Legal Trade in Narcotics in 1949

Sections

Present state of control
Diacetylmorphine
Synthetic narcotic drugs
Trends in the licit movement of narcotic drugs during 1949
A. RAW MATERIALS
(2) Poppy straw
(3) Coca leaves and crude cocaine
(4) Indian Hemp
B. MANUFACTURED DRUGS
(2) Synthetic narcotic drugs
(3) Diacetylmorphine
(5) Codeine
(6) Dionine
(7) Cocaine
Conclusions

Details

Pages: 32 to 37
Creation Date: 1951/01/01

OFFICIAL

Legal Trade in Narcotics in 1949

What is the present-day situation regarding the production and the consumption of narcotics? Or, to be more specific, what observations can be deduced from the various national statistical returns on legal operations in the fields of the production and of the consumption of narcotics?

The most complete answer that can be given to the above questions at this time will be found in the following extracts from the report on statistics of narcotics for 1949, and on its work in 1950, presented by the Permanent Central Opium Board to the Economic and Social Council, at its twelfth session, held at Santiago (Chile).[1]

Present state of control

The lessons which the Permanent Central Board[2] may draw from its activities during the last three years go to confirm the conclusions which it presented in its report for 1947. In general, and in spite of minor imperfections, the machinery set up under the Conventions of 1925 and 1931 is again working fairly satisfactorily, and a good part of the difficulties which have been experienced are a direct result of the world conflict. Broadly speaking, the international control of narcotics can only be founded on the institutions and services which States have undertaken to set up and develop within the national framework. An essential function of the Permanent Central Board is to ensure that the vigilance of governments should not weaken. For this purpose it has at its disposal powers which it would not hesitate to use; but it is convinced that governments, supported by public opinion, will realize the fundamental importance of faithfully observing their international obligations, in the interests of all, and of constantly improving their national institutions. The Board will always try to give such further help as it can to governments whose task has been rendered more burdensome by political changes and economic difficulties.

1

Document E/OB/6.

2

The membership of the Board is as follows: Professor H. Fischer (Switzerland), Sir Harry Greenfield, C.S.I., C.I.E. (United Kingdom), Mr. Herbert L. May (United States of America), Dr. P. Pernambuco Filho (Brazil), Professeur P. Reuter (France), Dr. M. Ristic (Yugoslavia), Professor S. Tavat (Turkey), Dr. Y. N. Yang (China). At its fifty-fifth session, June 1950, the Board re-elected Mr. Herbert L. May, President, and Sir Harry Greenfield, Vice-President, for a period of one year.

Nevertheless, the Board wishes to point out that there are reasons for anxiety especially in connexion with the synthetic narcotic drugs, the production of raw materials, the consumption of diacetylmorphine and the gap in reliable statistics. These matters are all discussed later in the report, but it may be well to say here that as regards synthetic drugs, the application of the Protocol of 1948 will constitute a first essential step, though the Board naturally cannot form a judgment on this instrument without further experience.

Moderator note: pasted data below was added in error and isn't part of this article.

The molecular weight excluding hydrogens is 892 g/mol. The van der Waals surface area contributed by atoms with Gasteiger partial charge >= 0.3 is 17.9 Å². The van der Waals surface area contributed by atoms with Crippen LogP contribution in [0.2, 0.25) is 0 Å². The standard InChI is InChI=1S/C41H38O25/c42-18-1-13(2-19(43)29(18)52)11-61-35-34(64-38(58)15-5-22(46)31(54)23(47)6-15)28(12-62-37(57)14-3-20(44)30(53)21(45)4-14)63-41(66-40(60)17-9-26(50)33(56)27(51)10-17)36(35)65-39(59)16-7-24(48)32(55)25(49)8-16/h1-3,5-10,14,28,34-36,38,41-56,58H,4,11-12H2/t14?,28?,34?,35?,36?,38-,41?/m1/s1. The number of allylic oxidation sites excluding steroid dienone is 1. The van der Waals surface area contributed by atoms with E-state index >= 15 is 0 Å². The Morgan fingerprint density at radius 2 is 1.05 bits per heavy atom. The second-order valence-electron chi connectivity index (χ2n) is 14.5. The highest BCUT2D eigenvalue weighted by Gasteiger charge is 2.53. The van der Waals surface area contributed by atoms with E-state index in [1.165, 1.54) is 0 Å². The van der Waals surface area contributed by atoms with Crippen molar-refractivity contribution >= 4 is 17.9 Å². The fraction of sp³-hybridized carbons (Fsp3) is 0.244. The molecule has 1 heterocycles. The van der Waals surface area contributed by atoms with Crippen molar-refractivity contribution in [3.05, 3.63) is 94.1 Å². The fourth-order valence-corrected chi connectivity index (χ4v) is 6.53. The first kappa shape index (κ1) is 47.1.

As regards raw materials, the Board will watch with lively interest the efforts now being made by governments under the auspices of the United Nations to evolve a special machinery to limit the production of raw opium to medical and scientific needs.

Diacetylmorphine

It will be recollected that during the past two years the Board and the Supervisory Body pointed out that the per capita consumption of diacetylmorphine in certain countries "had increased and was very high, although the 1931 Conference recommended the abolition or restriction of the use of this particularly dangerous drug". The views of the Board and Supervisory Body were communicated to the World Health Organization, the attention of which was called to the opinions expressed on the use of diacetylmorphine and on the problems in medical practice which it raised.

The Board and Supervisory Body have been informed that in the spring of this year, the World Health Organization, referring to the statements of the Board and Supervisory Body and quoting a report of Professor Fischer, a member of both bodies, informed governments that the Expert Committee on Drugs liable to produce Addiction of the World Health Organization is of the opinion that further information is urgently needed as to the reasons governing the present use of diacetylmorphine in some countries, particularly with regard to its possible dispensability. The letter of the World Health Organization adds that the situation is certainly different from that of earlier years owing to the availability of other morphine derivatives and the new synthetic substances with opiate effect which have since been developed; and that physicians might be more easily inclined to renounce the use of a drug which, from the addiction point of view, is certainly the most dangerous morphine derivative.

The Board is glad that these steps have been taken and hopes that they will have favourable results.

Synthetic narcotic drugs

The Protocol of 19 November 1948, by virtue of which synthetic drugs may be brought under the international control established by the Convention of 1931, entered into force on 1 December 1949. Moreover, the World Health Organization, following the sessions of its Expert Committee on this subject held in January 1949 and January 1950, designated certain synthetic drugs as capable of producing addiction.

But, at the date of the present report, synthetic narcotic drugs were not yet subject to international control, for it was only recently that a State Party to the above mentioned Protocol sent the notification provided for in article 1, paragraph 1, of this instrument, and the ensuing procedure had not yet been completed.

Some governments, however, have been supplying statistics on the movement of these substances for three or four years.